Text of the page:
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Volume 711: debated on Wednesday 10 June 2009


Asked By

To ask Her Majesty’s Government what steps they are taking to promote political stability in Kenya.

My Lords, the UK continues to make strong representations to the Kenyan Government and parliamentarians to push for key reforms that are critical to Kenya’s future stability. We are also working closely with Kofi Annan and other international partners, as well as with Kenyan civil society, on these issues. The Prime Minister wrote to President Kibaki and Prime Minister Odinga on 9 April this year to relay our concerns about the situation in Kenya and to encourage them to intensify their efforts to deliver these reforms urgently.  Officials at our high commission in Nairobi continue to do the same.

My Lords, I thank the Minister for that reply, although I had it in writing a month ago. I recognise that we are doing a lot for good governance and human rights in Kenya, but the Kenyan people deserve much more than that. They want the perpetrators of the crimes during the post-election violence—that is, the killers of more than 1,000 people—brought to justice in an international court, perhaps in Arusha. Will the Government put their weight behind that idea and behind the thorough investigation of the half-corrupt police service of Kenya, which is responsible for hundreds of those deaths?

My Lords, the noble Earl has identified accurately the deplorable situation in Kenya, where it is quite clear that the police have been responsible for a considerable number of deaths. As he knows, a report from the Waki Commission in 2008, which was subsequently backed up by the UN special rapporteur Professor Philip Alston, showed that these issues need to be examined closely, the perpetrators brought to justice and the police service reformed. The noble Earl will appreciate that the UK Government are firmly convinced of the necessity for action in this area, but it is for the Kenyan authorities to take this action.

My Lords, I was in Africa in the 1950s, and the problems mentioned by the noble Earl were apparent then. The imperial Government failed to solve them. Why does the noble Earl, or the Minister, think we can do anything now? The whole problem of tribal resentment was apparent then. Only if you reorganised the frontiers that emerged in the 19th century could you resolve it. Is it worth us even thinking that we can do anything?

My Lords, the noble Lord and the House will appreciate the fact that Kenya has moved on a great deal from the 1950s. It has some obvious things going for it, such as the economy and certain aspects of Kenyan life, but the noble Lord is right to identify the fact that the bonds of civil society, which guarantee justice and fair treatment by the authorities, particularly by their chief agents the police, leave a great deal to be desired. That is why these atrocities occur and why the British Government are indicating, together with world opinion, that we expect the Kenyans to carry out the necessary reforms. That is the obligation on Kenyan parliamentarians and government.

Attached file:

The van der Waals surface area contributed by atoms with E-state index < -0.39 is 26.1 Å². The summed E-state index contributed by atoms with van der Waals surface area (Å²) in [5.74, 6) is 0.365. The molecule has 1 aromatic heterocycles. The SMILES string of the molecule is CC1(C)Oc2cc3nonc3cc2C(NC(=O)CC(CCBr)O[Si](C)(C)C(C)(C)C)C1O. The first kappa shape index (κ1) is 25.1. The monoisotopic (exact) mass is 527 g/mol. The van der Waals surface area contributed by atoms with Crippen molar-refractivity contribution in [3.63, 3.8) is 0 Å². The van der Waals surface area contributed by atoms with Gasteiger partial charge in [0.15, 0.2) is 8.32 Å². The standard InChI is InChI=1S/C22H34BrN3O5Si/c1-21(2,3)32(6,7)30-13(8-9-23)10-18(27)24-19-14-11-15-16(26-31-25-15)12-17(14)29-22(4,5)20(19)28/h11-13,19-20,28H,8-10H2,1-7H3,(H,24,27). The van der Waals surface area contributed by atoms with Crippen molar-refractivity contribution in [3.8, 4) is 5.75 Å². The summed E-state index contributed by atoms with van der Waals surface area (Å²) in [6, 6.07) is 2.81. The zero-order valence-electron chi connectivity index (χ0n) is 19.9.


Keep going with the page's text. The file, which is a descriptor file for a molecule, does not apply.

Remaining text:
My Lords, is my noble friend aware that the Kenyan Government at the moment are performing a splendid service to the international community by bringing almost 60 captured pirates to judicial account? Is he, however, also aware that if this becomes a much greater number, they are straining the judicial system of Kenya to almost unbearable limits? Can Her Majesty’s Government assure us that they are not only helping Kenya at the present time in this respect but are also looking at other countries to bear the brunt of bringing to justice pirates off the Somalian coast?

My Lords, the House will share my noble friend’s ambition that those responsibilities should be fairly shared, and we pay tribute to the work that has taken place in Kenya to somewhat reduce the international piracy that happens predominantly off the Somalian coast. My noble friend will recognise the difficulties of co-ordinated action on that; however, the Kenyans have been working to preserve stability on the high seas.

My Lords, the Minister will be well aware that one continuing problem in Kenya is endemic corruption. Is he aware that, last month, the speaker of their Parliament ordered one of their committees to inquire into the Anglo Leasing scandal, which has gone unresolved for six years? Can the Minister encourage the Serious Fraud Office in this country to make available to that committee the findings of its investigations?

My Lords, that is a precise suggestion, which I shall certainly take back to the department on that matter. The noble Lord has identified what is obviously the case; the reason why there are such acute problems in Kenyan civil society is a level of corruption that permeates almost every aspect of Kenyan life. It inevitably renders those without resources vulnerable, but gives those with resources the ability to distort both the economy and justice in Kenya to their own advantage. However, I will take the noble Lord’s suggestion back.